In the last two weeks, I've read 4 books and I'm pretty proud of that.
I think I've talked about it before but I get in this rut where all books feel like work, even if they are really really good and I'm excited about them. I keep stumbling along until I hit that one book that I either read in one day (which is usually the case) or is written so well that I WANT to read it in one day (even if that is impossible).
This time around, the book was Divergent by Veronica Roth. A lot of my friends and co-workers had read them and when we talked about books always seems shocked when they found out I hadn't read the series yet. Part of the delay was intentional. I had a lot of other things I wanted to read and I wasn't sure I was ready for another dystopian disappointment a la Catching Fire. My summer was quickly ending and I still hadn't finished a book so I asked my one friend to borrow his copy of it, just so I could see what the fuss was about. I ended up borrowing his ebook copy…which was a blessing and a curse: instant access and the pressing need to finish the book quickly. I started it on my dinner break and was blown away by how interesting I found the story. I had trouble getting back to work, wondering constantly what was going to happy next in the story. The philosophy and process behind the community and factions was fascinating. When I got home, I snuggled up with my e-reader and got to reading. I think I finished sometime around 3am and even though the writing was less than stellar, I really couldn't stop thinking about the story!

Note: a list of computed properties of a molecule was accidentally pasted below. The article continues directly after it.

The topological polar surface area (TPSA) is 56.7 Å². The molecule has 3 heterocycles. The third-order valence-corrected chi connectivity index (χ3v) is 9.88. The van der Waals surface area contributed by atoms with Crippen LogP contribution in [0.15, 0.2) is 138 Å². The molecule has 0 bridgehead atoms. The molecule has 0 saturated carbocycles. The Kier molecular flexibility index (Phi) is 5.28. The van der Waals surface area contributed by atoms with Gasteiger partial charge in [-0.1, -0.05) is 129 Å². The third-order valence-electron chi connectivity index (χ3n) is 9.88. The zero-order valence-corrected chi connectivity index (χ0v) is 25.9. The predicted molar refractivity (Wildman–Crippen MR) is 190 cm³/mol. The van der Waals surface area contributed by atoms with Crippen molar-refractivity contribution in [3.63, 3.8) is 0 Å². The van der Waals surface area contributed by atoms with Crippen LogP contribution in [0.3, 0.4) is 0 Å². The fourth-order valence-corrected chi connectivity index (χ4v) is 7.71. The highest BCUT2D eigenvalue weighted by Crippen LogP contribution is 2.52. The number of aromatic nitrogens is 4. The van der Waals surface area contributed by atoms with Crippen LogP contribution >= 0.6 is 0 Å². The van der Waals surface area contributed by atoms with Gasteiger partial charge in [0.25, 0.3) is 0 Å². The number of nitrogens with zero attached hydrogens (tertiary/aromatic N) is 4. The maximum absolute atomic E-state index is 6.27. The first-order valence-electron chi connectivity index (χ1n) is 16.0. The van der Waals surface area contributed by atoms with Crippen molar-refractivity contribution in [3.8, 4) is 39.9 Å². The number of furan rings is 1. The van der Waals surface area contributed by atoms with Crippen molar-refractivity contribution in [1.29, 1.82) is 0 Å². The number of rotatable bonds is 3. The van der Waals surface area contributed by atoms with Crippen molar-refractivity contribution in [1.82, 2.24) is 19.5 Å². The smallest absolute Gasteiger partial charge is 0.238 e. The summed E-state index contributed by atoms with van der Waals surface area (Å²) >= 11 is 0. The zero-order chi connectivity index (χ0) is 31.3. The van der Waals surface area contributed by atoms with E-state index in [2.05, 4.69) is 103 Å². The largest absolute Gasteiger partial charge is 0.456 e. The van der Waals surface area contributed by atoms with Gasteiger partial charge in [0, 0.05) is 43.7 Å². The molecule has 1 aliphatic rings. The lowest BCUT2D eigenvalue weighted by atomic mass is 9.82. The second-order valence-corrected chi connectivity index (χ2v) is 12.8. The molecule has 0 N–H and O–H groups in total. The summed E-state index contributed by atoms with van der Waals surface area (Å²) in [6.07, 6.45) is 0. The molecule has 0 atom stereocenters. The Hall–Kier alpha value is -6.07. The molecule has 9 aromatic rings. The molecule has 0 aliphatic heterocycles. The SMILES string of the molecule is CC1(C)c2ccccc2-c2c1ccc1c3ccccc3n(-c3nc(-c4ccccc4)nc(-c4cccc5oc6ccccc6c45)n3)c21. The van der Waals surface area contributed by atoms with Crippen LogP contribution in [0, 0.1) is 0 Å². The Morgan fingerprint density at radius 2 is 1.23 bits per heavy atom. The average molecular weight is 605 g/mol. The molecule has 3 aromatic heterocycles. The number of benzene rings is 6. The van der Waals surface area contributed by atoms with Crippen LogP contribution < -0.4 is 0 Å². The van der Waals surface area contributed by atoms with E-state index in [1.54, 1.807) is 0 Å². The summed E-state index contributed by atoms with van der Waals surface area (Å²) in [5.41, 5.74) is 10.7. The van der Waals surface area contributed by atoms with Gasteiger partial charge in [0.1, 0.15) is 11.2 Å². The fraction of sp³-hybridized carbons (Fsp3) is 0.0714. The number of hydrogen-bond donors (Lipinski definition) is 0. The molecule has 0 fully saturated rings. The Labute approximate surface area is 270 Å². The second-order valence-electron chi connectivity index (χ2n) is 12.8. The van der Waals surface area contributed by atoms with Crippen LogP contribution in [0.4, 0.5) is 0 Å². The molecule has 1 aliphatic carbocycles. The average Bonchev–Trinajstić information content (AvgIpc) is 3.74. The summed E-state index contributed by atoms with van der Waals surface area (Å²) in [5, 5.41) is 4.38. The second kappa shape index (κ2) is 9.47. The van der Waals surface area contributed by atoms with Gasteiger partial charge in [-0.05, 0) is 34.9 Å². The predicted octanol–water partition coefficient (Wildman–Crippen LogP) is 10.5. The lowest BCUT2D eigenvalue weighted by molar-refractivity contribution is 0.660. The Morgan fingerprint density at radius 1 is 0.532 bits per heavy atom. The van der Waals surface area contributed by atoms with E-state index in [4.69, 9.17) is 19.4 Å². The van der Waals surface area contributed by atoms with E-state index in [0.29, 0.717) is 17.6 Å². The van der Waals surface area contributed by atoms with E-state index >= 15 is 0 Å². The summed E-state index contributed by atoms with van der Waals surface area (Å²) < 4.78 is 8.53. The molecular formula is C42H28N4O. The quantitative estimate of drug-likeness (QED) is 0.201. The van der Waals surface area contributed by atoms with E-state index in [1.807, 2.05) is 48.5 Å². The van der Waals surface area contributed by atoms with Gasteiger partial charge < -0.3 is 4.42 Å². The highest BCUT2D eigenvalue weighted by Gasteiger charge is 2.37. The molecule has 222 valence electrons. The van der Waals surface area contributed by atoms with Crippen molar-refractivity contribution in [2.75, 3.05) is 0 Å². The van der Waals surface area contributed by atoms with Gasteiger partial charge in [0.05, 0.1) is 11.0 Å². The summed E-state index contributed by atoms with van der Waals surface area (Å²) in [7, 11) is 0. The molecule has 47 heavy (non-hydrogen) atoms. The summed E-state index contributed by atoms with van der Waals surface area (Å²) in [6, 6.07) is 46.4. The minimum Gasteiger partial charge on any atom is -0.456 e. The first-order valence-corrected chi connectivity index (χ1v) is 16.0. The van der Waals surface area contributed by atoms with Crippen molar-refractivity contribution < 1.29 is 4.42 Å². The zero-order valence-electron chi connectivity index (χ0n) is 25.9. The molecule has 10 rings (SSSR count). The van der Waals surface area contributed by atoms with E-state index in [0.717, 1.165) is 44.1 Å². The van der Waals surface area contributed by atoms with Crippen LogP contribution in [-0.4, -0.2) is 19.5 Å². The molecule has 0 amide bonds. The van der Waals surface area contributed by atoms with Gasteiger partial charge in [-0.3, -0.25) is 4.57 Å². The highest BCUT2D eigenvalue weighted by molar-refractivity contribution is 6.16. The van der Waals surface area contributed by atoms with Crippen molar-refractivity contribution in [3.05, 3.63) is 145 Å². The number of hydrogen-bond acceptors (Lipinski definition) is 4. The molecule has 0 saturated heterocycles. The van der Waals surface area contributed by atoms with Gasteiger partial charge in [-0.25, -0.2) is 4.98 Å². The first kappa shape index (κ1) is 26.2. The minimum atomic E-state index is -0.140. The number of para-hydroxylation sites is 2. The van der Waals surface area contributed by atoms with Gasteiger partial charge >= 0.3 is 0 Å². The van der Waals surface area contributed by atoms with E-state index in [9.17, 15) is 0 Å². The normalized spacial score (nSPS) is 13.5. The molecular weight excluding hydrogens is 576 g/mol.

Chicago, years in the future. The city is split into five different factions, each representing a character trait and valuing that one thing above all others: Erudite values knowledge, Amity values peacemaking and kindness, Abnegation values selflessness, Candor values honesty, and Dauntless values courage and bravery. At sixteen, you take an aptitude test that determines the best faction for you to join. The decision is ultimately up to the person, but many people choose their faction based on the test.
However, Beatrice Prior tests into three factions. How do you make a decision like that when you've spent your whole life depending on the test to decide for you?
Honestly, the writing wasn't the best I've ever read. Better than Twilight, for sure, but still. Recently, I've been noticing the difference between Young Adult fiction and writing for young adults; this was writing for young adults. That made the reading quick and easy, if not a little frustrating. **
Like I said earlier, I LOVE the story and I'm still processing all of it. I'm almost finished with book three so when I'm done, maybe I'll do a slightly more involved post about the whole story.
I'm also mostly through my first Colin Dexter mystery. It is different from all my Agatha Christie novels, but I kind of like it. More on that when I finish it. If that ever happens...
**Oh and I also saw the movie. Yikes. NOT great. I'm very sad that I wasted time watching that travesty. I mean, Theo James is never a waste of time…but the rest of it? Not so great.